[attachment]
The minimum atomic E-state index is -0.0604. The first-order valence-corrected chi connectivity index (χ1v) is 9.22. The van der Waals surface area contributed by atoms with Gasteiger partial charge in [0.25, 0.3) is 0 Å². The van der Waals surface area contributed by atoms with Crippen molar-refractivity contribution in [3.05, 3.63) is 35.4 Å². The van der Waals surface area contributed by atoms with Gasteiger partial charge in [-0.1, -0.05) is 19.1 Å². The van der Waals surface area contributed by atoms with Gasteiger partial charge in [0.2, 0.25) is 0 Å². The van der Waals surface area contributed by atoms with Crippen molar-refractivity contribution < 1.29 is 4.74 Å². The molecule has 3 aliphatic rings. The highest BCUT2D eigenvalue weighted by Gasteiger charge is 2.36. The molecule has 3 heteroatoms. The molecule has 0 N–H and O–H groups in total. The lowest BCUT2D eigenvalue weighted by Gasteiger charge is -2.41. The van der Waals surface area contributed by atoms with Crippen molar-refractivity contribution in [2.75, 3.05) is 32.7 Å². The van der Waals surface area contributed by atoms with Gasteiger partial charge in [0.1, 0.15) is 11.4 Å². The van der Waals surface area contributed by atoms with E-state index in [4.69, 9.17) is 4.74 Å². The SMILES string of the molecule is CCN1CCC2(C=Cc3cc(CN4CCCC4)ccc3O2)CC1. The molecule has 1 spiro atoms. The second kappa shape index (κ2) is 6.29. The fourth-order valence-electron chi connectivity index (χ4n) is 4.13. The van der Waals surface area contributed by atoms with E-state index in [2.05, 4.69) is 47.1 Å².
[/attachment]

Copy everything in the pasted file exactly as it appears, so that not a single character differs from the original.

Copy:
The minimum atomic E-state index is -0.0604. The first-order valence-corrected chi connectivity index (χ1v) is 9.22. The van der Waals surface area contributed by atoms with Gasteiger partial charge in [0.25, 0.3) is 0 Å². The van der Waals surface area contributed by atoms with Crippen molar-refractivity contribution in [3.05, 3.63) is 35.4 Å². The van der Waals surface area contributed by atoms with Gasteiger partial charge in [-0.1, -0.05) is 19.1 Å². The van der Waals surface area contributed by atoms with Gasteiger partial charge in [0.2, 0.25) is 0 Å². The van der Waals surface area contributed by atoms with Crippen molar-refractivity contribution < 1.29 is 4.74 Å². The molecule has 3 aliphatic rings. The highest BCUT2D eigenvalue weighted by Gasteiger charge is 2.36. The molecule has 3 heteroatoms. The molecule has 0 N–H and O–H groups in total. The lowest BCUT2D eigenvalue weighted by Gasteiger charge is -2.41. The van der Waals surface area contributed by atoms with Crippen molar-refractivity contribution in [2.75, 3.05) is 32.7 Å². The van der Waals surface area contributed by atoms with Gasteiger partial charge in [0.1, 0.15) is 11.4 Å². The van der Waals surface area contributed by atoms with E-state index in [4.69, 9.17) is 4.74 Å². The SMILES string of the molecule is CCN1CCC2(C=Cc3cc(CN4CCCC4)ccc3O2)CC1. The molecule has 1 spiro atoms. The second kappa shape index (κ2) is 6.29. The fourth-order valence-electron chi connectivity index (χ4n) is 4.13. The van der Waals surface area contributed by atoms with E-state index in [2.05, 4.69) is 47.1 Å².